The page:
Germany has had a compulsory seat belt law in effect since 1976 for drivers and passengers in the front seat. In 1984 the law was extended to included passengers in the back seat. The 2010-2011 data find that 98% of drivers and 97% of passengers wear their seatbelts in Germany. In the United States, however, seatbelt laws are regulated by state, and mandated for drivers and front-seat passengers by only 32 statesvary by state in the United States, with only 32 states mandating seatbelts for drivers and front seat passengers. The International Road Traffic and Accident Database (IRTAD) found that only 84% drivers and front-seat passengers wore seatbelts, with an even smaller 74% wearing seatbelts in the backseat. It’s this kind of careless sentiment that draws the distinction between European and American drivers. While German drivers are known for dutifully following road rules and safety regulations, Americans are much more lax with traffic laws despite facing much higher penalties than European drivers. This lack of respect for road laws creates a terrifying environment for new or cautious drivers and a truly dangerous environment for all drivers. In fact, the IRTAD finds 10.6 Americans for every 100,000 died in 2010 due to car accidents, as compared to 4.5 deaths for every 100,000 Germans. Statistics like these highlight the importance of respecting road laws, limits, and buckling up. In the United States, an estimated 70% of residents are licensed drivers6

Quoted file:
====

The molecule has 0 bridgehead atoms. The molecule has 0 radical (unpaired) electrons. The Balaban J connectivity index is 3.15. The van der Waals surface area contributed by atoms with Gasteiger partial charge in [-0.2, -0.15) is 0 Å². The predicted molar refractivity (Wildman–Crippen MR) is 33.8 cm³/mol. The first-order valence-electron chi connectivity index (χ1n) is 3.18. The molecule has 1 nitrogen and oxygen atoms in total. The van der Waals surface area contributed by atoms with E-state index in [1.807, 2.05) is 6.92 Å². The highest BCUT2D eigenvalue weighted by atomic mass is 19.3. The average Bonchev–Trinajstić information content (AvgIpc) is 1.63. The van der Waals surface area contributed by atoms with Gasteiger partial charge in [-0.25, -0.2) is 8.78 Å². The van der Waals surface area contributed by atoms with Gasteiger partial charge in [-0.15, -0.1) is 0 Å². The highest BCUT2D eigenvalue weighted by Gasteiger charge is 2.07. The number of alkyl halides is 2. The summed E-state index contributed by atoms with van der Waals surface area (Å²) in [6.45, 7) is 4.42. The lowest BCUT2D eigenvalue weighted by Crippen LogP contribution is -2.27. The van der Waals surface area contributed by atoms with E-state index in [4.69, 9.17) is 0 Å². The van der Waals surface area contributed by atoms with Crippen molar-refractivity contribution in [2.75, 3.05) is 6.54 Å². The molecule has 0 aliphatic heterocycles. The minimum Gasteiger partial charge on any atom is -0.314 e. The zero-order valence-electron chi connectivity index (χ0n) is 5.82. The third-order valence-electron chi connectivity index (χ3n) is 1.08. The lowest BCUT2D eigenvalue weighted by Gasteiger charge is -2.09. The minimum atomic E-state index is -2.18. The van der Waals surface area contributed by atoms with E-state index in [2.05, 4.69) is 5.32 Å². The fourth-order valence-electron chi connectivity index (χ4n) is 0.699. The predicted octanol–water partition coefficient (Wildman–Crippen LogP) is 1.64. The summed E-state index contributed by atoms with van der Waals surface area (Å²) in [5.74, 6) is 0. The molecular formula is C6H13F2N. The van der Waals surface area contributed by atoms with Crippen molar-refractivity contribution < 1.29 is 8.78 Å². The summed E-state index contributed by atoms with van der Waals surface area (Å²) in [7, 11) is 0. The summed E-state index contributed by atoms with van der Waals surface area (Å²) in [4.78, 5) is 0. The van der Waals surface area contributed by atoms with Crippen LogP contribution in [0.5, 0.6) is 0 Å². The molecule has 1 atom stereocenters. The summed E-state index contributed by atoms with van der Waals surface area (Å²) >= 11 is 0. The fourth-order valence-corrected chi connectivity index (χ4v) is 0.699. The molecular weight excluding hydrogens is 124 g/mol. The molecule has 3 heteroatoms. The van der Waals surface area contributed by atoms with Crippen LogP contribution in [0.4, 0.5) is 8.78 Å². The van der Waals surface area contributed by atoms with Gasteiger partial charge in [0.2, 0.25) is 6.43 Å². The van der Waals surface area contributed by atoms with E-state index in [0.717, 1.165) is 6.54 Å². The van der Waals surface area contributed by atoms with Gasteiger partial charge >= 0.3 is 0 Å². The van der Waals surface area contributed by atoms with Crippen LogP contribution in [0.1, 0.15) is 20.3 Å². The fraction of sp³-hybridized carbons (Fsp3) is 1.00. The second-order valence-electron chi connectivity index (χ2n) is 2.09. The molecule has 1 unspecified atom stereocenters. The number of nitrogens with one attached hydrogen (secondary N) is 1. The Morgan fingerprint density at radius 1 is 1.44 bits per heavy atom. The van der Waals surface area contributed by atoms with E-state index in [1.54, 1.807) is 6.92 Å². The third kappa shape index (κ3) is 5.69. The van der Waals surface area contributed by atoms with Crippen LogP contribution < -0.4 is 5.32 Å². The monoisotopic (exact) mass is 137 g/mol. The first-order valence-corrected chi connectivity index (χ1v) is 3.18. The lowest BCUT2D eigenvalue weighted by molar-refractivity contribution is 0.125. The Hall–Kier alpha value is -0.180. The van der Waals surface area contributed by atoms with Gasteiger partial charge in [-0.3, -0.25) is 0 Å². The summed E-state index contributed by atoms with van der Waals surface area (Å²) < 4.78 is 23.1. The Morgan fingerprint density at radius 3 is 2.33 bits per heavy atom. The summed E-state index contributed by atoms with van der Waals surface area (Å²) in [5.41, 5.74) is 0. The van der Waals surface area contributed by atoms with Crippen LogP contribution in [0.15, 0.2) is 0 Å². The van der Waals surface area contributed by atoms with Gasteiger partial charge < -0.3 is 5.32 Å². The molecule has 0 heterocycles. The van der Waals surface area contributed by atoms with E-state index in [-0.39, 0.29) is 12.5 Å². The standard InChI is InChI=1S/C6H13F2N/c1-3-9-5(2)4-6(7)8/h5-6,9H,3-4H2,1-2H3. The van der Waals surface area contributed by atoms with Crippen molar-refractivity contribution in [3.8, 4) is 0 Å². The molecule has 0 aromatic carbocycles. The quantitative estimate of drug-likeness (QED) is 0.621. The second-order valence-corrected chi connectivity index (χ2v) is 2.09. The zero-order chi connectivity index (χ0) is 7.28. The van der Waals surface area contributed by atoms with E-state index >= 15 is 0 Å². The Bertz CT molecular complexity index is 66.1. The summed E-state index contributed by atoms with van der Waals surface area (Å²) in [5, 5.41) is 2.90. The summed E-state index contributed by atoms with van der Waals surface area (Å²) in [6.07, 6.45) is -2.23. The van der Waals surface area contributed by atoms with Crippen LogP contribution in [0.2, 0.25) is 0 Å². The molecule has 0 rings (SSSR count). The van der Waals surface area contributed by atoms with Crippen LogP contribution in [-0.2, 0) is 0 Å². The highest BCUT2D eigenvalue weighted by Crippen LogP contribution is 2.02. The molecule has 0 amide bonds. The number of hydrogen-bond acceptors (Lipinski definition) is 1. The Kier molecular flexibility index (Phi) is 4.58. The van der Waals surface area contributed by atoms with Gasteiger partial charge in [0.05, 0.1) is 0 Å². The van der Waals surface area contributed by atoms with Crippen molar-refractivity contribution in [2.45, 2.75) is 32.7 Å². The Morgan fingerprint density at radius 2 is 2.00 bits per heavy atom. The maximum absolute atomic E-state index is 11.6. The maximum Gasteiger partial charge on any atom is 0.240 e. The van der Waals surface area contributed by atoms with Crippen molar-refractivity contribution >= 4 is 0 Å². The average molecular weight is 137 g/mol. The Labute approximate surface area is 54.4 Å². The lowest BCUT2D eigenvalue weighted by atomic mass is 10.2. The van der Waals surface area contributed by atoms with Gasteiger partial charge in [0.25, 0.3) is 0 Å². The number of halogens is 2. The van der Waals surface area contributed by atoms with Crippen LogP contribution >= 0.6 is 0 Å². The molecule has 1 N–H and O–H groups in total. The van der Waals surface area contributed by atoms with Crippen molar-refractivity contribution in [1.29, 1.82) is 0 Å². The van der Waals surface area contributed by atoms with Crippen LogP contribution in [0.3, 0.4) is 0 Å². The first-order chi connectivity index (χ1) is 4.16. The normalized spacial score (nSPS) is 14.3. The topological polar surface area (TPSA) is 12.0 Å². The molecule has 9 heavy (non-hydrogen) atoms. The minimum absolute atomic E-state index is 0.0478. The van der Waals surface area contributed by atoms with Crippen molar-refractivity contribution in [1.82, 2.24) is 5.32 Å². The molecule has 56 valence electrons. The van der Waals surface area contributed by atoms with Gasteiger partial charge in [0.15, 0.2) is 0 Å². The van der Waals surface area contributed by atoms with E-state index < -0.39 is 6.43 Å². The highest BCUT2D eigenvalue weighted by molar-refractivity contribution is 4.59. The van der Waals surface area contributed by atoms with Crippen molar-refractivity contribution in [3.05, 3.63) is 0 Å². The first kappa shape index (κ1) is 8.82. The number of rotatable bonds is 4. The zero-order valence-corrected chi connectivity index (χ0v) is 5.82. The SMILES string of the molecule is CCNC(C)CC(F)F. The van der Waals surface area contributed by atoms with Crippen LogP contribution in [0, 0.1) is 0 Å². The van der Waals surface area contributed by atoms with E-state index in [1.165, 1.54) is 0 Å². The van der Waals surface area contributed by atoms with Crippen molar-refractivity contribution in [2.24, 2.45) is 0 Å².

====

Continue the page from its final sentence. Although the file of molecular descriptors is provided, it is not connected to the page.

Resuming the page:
. In Germany that number is as high as 77.5%7
. These numbers get only more surprising with the considerable difference in obtaining a driver’s license between the two countries.